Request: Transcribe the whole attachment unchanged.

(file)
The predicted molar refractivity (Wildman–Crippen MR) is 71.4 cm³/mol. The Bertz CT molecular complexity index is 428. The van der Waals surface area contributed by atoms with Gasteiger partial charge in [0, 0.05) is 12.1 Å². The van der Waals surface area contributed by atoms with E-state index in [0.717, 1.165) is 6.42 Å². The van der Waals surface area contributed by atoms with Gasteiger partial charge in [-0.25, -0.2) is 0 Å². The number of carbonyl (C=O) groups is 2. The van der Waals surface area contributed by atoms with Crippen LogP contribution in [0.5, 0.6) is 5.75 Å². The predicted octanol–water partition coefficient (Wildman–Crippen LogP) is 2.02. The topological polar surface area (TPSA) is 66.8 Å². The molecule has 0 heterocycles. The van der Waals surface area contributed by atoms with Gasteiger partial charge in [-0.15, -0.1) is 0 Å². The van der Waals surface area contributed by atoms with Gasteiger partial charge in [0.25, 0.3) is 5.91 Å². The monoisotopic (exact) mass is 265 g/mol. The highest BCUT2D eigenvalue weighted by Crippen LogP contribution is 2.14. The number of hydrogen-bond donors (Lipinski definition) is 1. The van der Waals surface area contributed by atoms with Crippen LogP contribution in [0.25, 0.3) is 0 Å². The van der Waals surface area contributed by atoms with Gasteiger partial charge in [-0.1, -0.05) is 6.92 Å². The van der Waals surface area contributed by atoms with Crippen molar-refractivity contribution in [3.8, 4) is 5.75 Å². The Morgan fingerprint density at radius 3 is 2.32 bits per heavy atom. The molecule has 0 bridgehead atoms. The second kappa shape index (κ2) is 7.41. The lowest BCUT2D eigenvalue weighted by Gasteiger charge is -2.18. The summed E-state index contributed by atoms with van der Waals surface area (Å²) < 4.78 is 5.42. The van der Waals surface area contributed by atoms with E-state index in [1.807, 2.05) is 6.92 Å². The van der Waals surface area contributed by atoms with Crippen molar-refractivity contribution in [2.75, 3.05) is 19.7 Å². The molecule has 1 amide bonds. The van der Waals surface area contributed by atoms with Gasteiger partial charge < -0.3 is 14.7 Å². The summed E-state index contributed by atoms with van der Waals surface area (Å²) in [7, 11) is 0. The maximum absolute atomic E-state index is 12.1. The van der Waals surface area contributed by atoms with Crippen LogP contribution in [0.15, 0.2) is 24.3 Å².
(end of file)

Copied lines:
The predicted molar refractivity (Wildman–Crippen MR) is 71.4 cm³/mol. The Bertz CT molecular complexity index is 428. The van der Waals surface area contributed by atoms with Gasteiger partial charge in [0, 0.05) is 12.1 Å². The van der Waals surface area contributed by atoms with E-state index in [0.717, 1.165) is 6.42 Å². The van der Waals surface area contributed by atoms with Gasteiger partial charge in [-0.25, -0.2) is 0 Å². The number of carbonyl (C=O) groups is 2. The van der Waals surface area contributed by atoms with Crippen LogP contribution in [0.5, 0.6) is 5.75 Å². The predicted octanol–water partition coefficient (Wildman–Crippen LogP) is 2.02. The topological polar surface area (TPSA) is 66.8 Å². The molecule has 0 heterocycles. The van der Waals surface area contributed by atoms with Gasteiger partial charge in [-0.15, -0.1) is 0 Å². The van der Waals surface area contributed by atoms with Gasteiger partial charge in [0.25, 0.3) is 5.91 Å². The monoisotopic (exact) mass is 265 g/mol. The highest BCUT2D eigenvalue weighted by Crippen LogP contribution is 2.14. The number of hydrogen-bond donors (Lipinski definition) is 1. The van der Waals surface area contributed by atoms with Crippen LogP contribution in [0.25, 0.3) is 0 Å². The van der Waals surface area contributed by atoms with Gasteiger partial charge in [-0.1, -0.05) is 6.92 Å². The van der Waals surface area contributed by atoms with Crippen molar-refractivity contribution in [3.8, 4) is 5.75 Å². The Morgan fingerprint density at radius 3 is 2.32 bits per heavy atom. The molecule has 0 bridgehead atoms. The second kappa shape index (κ2) is 7.41. The lowest BCUT2D eigenvalue weighted by Gasteiger charge is -2.18. The summed E-state index contributed by atoms with van der Waals surface area (Å²) < 4.78 is 5.42. The van der Waals surface area contributed by atoms with E-state index in [1.807, 2.05) is 6.92 Å². The van der Waals surface area contributed by atoms with Crippen molar-refractivity contribution in [2.75, 3.05) is 19.7 Å². The molecule has 1 amide bonds. The van der Waals surface area contributed by atoms with Gasteiger partial charge < -0.3 is 14.7 Å². The summed E-state index contributed by atoms with van der Waals surface area (Å²) in [7, 11) is 0. The maximum absolute atomic E-state index is 12.1. The van der Waals surface area contributed by atoms with Crippen LogP contribution in [0.15, 0.2) is 24.3 Å².